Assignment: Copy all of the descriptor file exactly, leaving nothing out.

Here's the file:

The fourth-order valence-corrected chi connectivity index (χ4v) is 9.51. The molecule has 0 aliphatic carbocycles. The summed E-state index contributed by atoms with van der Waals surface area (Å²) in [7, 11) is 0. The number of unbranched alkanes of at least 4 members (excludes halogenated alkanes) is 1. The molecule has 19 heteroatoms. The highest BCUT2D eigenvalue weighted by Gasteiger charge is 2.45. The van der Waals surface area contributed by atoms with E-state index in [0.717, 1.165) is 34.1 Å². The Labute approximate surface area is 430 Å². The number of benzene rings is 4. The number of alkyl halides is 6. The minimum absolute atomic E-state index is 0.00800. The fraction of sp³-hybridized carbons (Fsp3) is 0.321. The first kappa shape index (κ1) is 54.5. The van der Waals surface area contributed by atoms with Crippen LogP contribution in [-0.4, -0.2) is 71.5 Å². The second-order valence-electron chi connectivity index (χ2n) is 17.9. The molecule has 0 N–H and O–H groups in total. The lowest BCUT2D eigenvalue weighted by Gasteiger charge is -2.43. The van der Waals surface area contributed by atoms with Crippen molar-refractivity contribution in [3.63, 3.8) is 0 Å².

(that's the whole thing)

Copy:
The fourth-order valence-corrected chi connectivity index (χ4v) is 9.51. The molecule has 0 aliphatic carbocycles. The summed E-state index contributed by atoms with van der Waals surface area (Å²) in [7, 11) is 0. The number of unbranched alkanes of at least 4 members (excludes halogenated alkanes) is 1. The molecule has 19 heteroatoms. The highest BCUT2D eigenvalue weighted by Gasteiger charge is 2.45. The van der Waals surface area contributed by atoms with E-state index in [0.717, 1.165) is 34.1 Å². The Labute approximate surface area is 430 Å². The number of benzene rings is 4. The number of alkyl halides is 6. The minimum absolute atomic E-state index is 0.00800. The fraction of sp³-hybridized carbons (Fsp3) is 0.321. The first kappa shape index (κ1) is 54.5. The van der Waals surface area contributed by atoms with Crippen LogP contribution in [-0.4, -0.2) is 71.5 Å². The second-order valence-electron chi connectivity index (χ2n) is 17.9. The molecule has 0 N–H and O–H groups in total. The lowest BCUT2D eigenvalue weighted by Gasteiger charge is -2.43. The van der Waals surface area contributed by atoms with Crippen molar-refractivity contribution in [3.63, 3.8) is 0 Å².